Each year, the President of the United States designates February as African American History Month – a national celebration of both the accomplishments of and long struggle for equality for black Americans. In recognition of African American History Month 2011, the Compass has asked Coast Guard men and women about the valuable role mentoring plays in promoting both diversity and mission success in the Coast Guard.
This week’s post comes to us from the Eighth Master Chief Petty Officer of the Coast Guard (Ret.), Vincent W. Patton III, who discusses the role mentorship and pursuit of education played in his success both as a Coast Guardsman and as the first black Master Chief Petty Officer of the Coast Guard .
Post written by Vincent W. Patton III, Ed.D., Eighth Master Chief Petty of the Coast Guard (Ret.)
Over the course of my Coast Guard career I had several mentors, first starting with my encounter with Master Chief Boatswain’s Mate Hollis Stephens, who later became the Third Master Chief Petty Officer of the Coast Guard. Master Chief Stephens and I were stationed at then Coast Guard Group Detroit in the early 70s when I was a radioman third class.
It was Master Chief Stephens who actually pushed me on to earning my college degree on active duty. In my prior assignment aboard the Coast Guard Cutter Dallas, I had been taking correspondence courses and College Level Examination Program exams, amassing 63 semester hours of credit during my two and a half years on Dallas. After having a reporting aboard brief with him, as he was the unit’s senior enlisted advisor at the time, he found out about my college credits, and encouraged me to continue on.
At first I had no intention of working on a degree, as I only took the courses and worked on the CLEP exams on Dallas because I was bored. During that era, the Coast Guard was involved with ocean station missions, which kept us away from home port for 45-60 day patrols. Other than standing my radioman watch and the normal routine shipboard drills, I joined in with a number of other crewmembers taking CLEP exams and college correspondence courses through a program known at the time as the Armed Forces Institute.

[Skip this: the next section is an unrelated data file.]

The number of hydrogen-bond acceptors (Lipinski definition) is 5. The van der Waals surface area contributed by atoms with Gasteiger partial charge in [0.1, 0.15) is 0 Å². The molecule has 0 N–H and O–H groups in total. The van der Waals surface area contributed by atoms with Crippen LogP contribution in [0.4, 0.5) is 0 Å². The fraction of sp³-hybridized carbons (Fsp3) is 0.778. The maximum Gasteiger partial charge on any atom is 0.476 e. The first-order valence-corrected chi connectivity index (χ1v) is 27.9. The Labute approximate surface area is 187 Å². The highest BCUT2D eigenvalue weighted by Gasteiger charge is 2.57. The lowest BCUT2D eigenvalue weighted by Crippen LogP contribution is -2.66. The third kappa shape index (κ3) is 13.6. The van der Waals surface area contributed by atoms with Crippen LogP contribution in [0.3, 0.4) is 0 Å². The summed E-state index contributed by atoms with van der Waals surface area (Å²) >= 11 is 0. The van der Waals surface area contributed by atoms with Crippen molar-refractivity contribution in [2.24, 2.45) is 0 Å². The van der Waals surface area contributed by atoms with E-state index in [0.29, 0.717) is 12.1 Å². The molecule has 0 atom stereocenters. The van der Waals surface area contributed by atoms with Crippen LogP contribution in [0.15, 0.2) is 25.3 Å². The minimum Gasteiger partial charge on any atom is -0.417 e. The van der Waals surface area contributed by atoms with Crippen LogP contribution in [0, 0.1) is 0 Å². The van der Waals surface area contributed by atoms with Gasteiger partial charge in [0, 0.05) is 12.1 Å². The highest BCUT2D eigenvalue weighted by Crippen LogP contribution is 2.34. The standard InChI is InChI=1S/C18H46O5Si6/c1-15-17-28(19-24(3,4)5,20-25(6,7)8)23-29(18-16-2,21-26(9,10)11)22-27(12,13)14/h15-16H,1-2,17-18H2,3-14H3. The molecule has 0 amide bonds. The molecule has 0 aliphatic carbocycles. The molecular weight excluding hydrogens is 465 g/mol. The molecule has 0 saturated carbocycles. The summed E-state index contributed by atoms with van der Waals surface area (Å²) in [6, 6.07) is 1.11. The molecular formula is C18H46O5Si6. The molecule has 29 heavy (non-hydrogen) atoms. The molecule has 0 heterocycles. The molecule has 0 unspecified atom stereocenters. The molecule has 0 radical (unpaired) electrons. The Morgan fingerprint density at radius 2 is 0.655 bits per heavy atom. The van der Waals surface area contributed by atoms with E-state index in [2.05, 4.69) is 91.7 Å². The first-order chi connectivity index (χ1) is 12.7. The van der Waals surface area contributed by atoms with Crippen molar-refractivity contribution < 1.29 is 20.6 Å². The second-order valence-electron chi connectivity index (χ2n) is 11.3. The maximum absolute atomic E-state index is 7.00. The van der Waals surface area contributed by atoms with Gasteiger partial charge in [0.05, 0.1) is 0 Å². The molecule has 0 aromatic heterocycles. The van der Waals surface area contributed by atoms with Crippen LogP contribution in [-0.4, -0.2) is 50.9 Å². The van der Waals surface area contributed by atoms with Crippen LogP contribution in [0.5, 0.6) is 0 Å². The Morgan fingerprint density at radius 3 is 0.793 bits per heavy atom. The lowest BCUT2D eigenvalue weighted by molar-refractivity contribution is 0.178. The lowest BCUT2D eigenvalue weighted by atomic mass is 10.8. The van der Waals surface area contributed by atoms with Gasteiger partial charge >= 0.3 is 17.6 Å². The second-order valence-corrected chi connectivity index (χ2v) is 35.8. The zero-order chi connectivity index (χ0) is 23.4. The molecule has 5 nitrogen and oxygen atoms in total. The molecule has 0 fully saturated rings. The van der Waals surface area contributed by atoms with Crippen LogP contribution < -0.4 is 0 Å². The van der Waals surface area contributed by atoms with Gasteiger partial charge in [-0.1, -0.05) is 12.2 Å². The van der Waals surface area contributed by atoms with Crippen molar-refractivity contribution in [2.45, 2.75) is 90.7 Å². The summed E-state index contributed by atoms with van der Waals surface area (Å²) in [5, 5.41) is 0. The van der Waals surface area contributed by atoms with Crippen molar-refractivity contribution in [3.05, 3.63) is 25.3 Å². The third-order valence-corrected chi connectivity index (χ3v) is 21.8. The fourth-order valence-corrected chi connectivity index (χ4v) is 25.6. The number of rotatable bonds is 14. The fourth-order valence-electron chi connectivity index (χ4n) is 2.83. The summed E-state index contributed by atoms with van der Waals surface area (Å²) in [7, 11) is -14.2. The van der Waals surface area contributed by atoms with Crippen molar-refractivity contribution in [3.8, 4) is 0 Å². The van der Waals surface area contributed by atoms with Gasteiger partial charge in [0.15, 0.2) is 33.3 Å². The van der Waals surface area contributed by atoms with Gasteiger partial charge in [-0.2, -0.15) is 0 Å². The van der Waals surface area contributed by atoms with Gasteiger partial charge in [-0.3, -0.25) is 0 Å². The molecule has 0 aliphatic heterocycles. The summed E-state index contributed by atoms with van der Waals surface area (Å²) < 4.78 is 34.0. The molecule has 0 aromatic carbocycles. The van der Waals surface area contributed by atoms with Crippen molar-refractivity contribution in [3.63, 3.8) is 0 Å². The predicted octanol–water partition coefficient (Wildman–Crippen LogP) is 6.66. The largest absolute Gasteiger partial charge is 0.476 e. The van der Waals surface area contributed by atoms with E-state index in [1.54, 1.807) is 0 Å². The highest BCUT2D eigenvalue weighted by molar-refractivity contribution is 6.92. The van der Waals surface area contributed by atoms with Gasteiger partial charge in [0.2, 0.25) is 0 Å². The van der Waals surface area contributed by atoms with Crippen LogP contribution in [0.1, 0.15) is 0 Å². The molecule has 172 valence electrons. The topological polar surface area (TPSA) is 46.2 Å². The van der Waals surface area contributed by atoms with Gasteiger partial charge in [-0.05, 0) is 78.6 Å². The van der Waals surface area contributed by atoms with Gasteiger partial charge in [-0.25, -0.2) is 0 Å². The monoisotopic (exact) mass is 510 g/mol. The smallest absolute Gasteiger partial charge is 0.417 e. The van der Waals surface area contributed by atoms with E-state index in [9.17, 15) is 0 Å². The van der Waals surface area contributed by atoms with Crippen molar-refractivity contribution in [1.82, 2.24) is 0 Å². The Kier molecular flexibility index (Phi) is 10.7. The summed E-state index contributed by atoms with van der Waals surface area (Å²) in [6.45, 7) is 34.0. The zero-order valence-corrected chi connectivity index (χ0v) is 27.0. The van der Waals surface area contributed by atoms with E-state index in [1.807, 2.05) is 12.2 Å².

I wasn’t really sure what I was going to do with the college credits, other than perhaps look to using them when I got out of the Coast Guard. I also had the notion that if I chose to stay in the Coast Guard and make it a career, I wanted to become the Master Chief Petty Officer of the Coast Guard someday. While many people felt I was reaching for an unattainable goal, with many of my fellow shipmates often laughing at me whenever I told them, Master Chief Stephens was the first person who took me seriously. At one time, I can recall several people telling me that I could never become Master Chief Petty Officer of the Coast Guard because of my race. In any event, most of the people with whom I shared my goal with, either didn’t believe me, or tried to convince me that this was not a practical or attainable goal.
It was Master Chief Stephens taking a personal interest in me, devoting the time to not only sit down and talk with me, and talk about my future in the Coast Guard but also what kinds of things that I could do in mapping out my future assignments. Through his encouragement and with the sincerity of believing in me, I listened to his sage advice, and the rest as they say is history! After all, I was listening to a guy who he himself became Master Chief Petty Officer of the Coast Guard – so I was ‘sold’ on his thoughts, ideas and philosophy. Master Chief Stephens’ personal leadership served as a foundation for me to emulate throughout my career, where I learned firsthand the value of mentoring. Taking the time with people to truly listen to them and understand what their needs are helped in formulating my personal core values of “People, Passion and Performance.”
Today, even in retirement, I find myself mentoring people in the Coast Guard, as well as talking with young people about the opportunities that the Coast Guard offers. Over the past eight years since my retirement, I have written more than two dozen letters of recommendation for Officer Candidate School, and the Coast Guard Academy on behalf of the young people I have encountered, as well as those who I have served and worked with during my Coast Guard career.
Mentoring never ends if you care about people, and about the success of our service! Semper Paratus!